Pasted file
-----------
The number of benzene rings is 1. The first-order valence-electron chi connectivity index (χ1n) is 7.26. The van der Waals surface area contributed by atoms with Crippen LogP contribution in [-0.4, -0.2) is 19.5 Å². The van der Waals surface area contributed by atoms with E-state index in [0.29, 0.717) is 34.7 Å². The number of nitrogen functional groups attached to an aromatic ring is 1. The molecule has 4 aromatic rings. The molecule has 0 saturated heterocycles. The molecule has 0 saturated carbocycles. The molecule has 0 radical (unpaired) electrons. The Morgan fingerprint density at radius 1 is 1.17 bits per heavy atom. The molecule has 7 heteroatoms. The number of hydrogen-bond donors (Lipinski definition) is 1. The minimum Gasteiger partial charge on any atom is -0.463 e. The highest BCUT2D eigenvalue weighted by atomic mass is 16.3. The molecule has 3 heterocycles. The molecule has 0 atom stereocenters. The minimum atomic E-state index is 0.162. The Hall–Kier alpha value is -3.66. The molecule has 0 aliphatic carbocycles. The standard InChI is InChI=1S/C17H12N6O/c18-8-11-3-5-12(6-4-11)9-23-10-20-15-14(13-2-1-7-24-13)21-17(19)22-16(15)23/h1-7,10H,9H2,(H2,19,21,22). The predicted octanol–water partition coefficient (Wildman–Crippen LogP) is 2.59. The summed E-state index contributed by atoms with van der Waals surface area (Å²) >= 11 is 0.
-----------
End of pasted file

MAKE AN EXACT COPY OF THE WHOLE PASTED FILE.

The number of benzene rings is 1. The first-order valence-electron chi connectivity index (χ1n) is 7.26. The van der Waals surface area contributed by atoms with Crippen LogP contribution in [-0.4, -0.2) is 19.5 Å². The van der Waals surface area contributed by atoms with E-state index in [0.29, 0.717) is 34.7 Å². The number of nitrogen functional groups attached to an aromatic ring is 1. The molecule has 4 aromatic rings. The molecule has 0 saturated heterocycles. The molecule has 0 saturated carbocycles. The molecule has 0 radical (unpaired) electrons. The Morgan fingerprint density at radius 1 is 1.17 bits per heavy atom. The molecule has 7 heteroatoms. The number of hydrogen-bond donors (Lipinski definition) is 1. The minimum Gasteiger partial charge on any atom is -0.463 e. The highest BCUT2D eigenvalue weighted by atomic mass is 16.3. The molecule has 3 heterocycles. The molecule has 0 atom stereocenters. The minimum atomic E-state index is 0.162. The Hall–Kier alpha value is -3.66. The molecule has 0 aliphatic carbocycles. The standard InChI is InChI=1S/C17H12N6O/c18-8-11-3-5-12(6-4-11)9-23-10-20-15-14(13-2-1-7-24-13)21-17(19)22-16(15)23/h1-7,10H,9H2,(H2,19,21,22). The predicted octanol–water partition coefficient (Wildman–Crippen LogP) is 2.59. The summed E-state index contributed by atoms with van der Waals surface area (Å²) >= 11 is 0.